The world has seen wars and infection outbreaks in the past, some of which had devastating effects on the human race, but there seems to be none like what it is currently experiencing — COVID-19.
It crippled the world’s economy, with the IMF declaring a pandemic-induced global recession barely three months after the first case was recorded in Wuhan. And despite the reported 95% recovery rate, millions of infections have already been recorded, even in strong economies.
Consequently, lockdown measures which saw the suspension of millions of businesses were adopted in many countries, including Nigeria.
Away from the economic disruption, it has also led to the cancellation of treasured cultural celebrations and religious holidays which has probably never occurred since World War II.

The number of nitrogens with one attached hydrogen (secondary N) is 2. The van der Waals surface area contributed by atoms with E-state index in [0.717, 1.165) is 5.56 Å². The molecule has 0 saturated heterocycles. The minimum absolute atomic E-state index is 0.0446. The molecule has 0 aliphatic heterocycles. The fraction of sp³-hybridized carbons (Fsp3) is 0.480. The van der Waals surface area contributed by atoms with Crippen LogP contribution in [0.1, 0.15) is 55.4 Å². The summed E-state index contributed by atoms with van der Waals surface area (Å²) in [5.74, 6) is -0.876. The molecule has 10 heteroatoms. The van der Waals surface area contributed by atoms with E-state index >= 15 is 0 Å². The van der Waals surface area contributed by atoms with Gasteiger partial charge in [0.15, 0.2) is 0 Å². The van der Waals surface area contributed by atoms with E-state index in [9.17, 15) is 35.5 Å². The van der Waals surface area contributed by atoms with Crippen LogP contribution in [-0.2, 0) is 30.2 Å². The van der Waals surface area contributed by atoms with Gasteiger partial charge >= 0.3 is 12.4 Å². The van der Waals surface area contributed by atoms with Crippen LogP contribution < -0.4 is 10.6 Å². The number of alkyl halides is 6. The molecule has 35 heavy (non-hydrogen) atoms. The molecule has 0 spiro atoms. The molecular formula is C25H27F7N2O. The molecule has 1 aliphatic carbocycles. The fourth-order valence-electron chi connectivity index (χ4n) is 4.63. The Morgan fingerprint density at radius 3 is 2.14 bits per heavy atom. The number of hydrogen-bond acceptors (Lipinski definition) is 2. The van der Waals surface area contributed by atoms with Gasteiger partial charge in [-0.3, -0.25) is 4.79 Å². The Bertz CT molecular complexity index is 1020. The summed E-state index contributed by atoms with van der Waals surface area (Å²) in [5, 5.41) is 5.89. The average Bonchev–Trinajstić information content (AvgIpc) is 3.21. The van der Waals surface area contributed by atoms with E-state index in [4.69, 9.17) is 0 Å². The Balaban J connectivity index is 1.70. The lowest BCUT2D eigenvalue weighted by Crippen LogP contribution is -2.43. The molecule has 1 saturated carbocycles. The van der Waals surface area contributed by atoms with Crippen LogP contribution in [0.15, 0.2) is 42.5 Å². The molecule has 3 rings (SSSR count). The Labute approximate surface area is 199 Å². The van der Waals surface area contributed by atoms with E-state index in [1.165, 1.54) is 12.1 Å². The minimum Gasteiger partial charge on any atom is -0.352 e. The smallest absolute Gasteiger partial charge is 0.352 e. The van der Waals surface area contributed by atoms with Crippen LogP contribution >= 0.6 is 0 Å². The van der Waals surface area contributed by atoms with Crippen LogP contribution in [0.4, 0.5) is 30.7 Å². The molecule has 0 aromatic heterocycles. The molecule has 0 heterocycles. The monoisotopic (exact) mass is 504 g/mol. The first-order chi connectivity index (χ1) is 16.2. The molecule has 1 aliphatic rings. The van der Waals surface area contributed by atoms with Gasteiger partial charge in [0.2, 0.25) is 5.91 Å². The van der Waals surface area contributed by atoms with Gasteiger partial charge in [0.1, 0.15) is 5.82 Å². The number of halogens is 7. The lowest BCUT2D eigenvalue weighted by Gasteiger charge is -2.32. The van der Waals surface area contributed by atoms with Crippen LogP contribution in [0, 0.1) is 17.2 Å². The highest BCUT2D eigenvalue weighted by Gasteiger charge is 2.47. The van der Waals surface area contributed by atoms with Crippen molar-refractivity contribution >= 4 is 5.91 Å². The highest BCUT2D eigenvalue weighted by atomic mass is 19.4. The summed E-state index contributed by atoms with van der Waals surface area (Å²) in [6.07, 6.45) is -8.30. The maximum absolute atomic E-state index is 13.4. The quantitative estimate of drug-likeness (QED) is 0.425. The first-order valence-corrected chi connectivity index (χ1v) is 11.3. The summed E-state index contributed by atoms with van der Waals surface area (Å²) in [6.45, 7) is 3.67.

Generally, it has halted activities that promote socialisation and recreation. Obviously, most movie theatres have been abandoned in the past months; moviemakers likewise can’t continue with or begin on-site filming projects.
It’s enough to wonder if the recent developments are harming the entertainment industry.
The current fate of cinemas
Although, there are reports of some movie theatres in Sweden that did not close because they “stuck to the rules,” Nigerian cinemas have remained shut even after lockdown restrictions were relaxed within the last month.
Nonetheless, Niyi Akinmolayan — the Nigerian movie producer/director behind Nollywoood blockbusters like Wedding Party 2, The Arbitration and The Set Up — believes that this pandemic isn’t enough to put an end to cinemas in the country.